Vacuum formed products, according to Plastipedia, are all around us, playing an instrumental part in our lives. The process involves heating a sheet of plastic, which is stretched and vacuumed onto a mold, in order to produce a three-dimensional shape. It is used by a wide variety of industries, including food, cosmetics, and electronics. The "Plastic Ingenuity" website states that the use is largely restricted to plastic parts that are shallow in depth or for which the thickness of the walls is not critical. Vacuum forming has a number of benefits.
Vacuum formed products are more precise to design specifications, compared with those produced by molding together multiple parts. This is particularly important for parts required to support or fit into another object. Imagine how irritating it would be if your iPod was too big for its stand, for example. Vacuum forming minimizes error during the production process, reducing the likelihood of recalling stock and the related costs.
According to Plastipedia, one benefit of vacuum forming is its “comparatively low cost tooling.” Because it uses low pressures, it requires a smaller quantity of less sophisticated tools, which also means that molds can be produced from relatively inexpensive materials. A second benefit is that large parts can be produced from one sheet of plastic, reducing quantity costs. Additionally, discards from finished products can be recycled into new plastic sheets. Low start-up costs make vacuum forming attractive for small production lines or businesses.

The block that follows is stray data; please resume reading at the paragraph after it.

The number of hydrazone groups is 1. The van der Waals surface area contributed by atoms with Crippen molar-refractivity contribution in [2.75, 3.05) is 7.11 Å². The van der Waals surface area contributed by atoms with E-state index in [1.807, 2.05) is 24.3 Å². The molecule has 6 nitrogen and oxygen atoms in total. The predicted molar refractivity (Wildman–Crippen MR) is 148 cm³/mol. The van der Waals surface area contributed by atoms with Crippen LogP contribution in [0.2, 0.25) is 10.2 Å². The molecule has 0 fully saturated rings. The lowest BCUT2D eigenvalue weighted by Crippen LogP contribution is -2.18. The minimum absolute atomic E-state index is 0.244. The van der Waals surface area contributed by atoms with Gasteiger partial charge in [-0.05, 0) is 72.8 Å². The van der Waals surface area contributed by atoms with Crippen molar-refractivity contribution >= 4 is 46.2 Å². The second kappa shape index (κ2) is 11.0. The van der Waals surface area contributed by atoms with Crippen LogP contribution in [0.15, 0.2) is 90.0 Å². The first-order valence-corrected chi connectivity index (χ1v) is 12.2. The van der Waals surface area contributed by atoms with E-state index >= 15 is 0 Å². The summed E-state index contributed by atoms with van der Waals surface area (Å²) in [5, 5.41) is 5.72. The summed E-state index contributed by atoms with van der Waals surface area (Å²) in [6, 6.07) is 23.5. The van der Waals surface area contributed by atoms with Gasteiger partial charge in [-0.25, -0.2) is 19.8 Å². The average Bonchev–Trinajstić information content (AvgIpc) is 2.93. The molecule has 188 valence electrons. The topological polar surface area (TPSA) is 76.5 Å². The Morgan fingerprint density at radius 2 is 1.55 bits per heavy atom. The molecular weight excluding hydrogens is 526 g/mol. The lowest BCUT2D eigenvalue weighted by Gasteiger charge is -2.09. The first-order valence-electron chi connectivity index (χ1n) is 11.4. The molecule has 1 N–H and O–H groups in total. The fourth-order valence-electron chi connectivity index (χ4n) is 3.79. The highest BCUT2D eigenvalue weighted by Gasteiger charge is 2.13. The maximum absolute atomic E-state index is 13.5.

By using molds, vacuum forming enables products to realize the design aesthetics of a company or designer. This is important in a market economy dominated by company logos and branding. Vacuum forming also fulfills practical design requirements. It is a popular process of production within the packaging industry, used to produce anything from yogurt pots to the inserts in convenience food packages.
Since time is money, vacuum forming is often an economical choice of production. With its simple production process, less time is spent between the design and outcome of the product. Not only does this liberate time to focus on the more intricate details, but products are also introduced into the market much quicker. Additionally, sophisticated versions of vacuum forming facilitate automated production, thus generating a larger quantity of products in less time.
Based in London, Ann Duncan has been writing online since October 2009. Her monthly articles in entertainment, culture and politics are published on PonderBoxes, a social-commentary blog. She has a Bachelor of Science (with honors) in sociology from the London School of Economics and Political Science.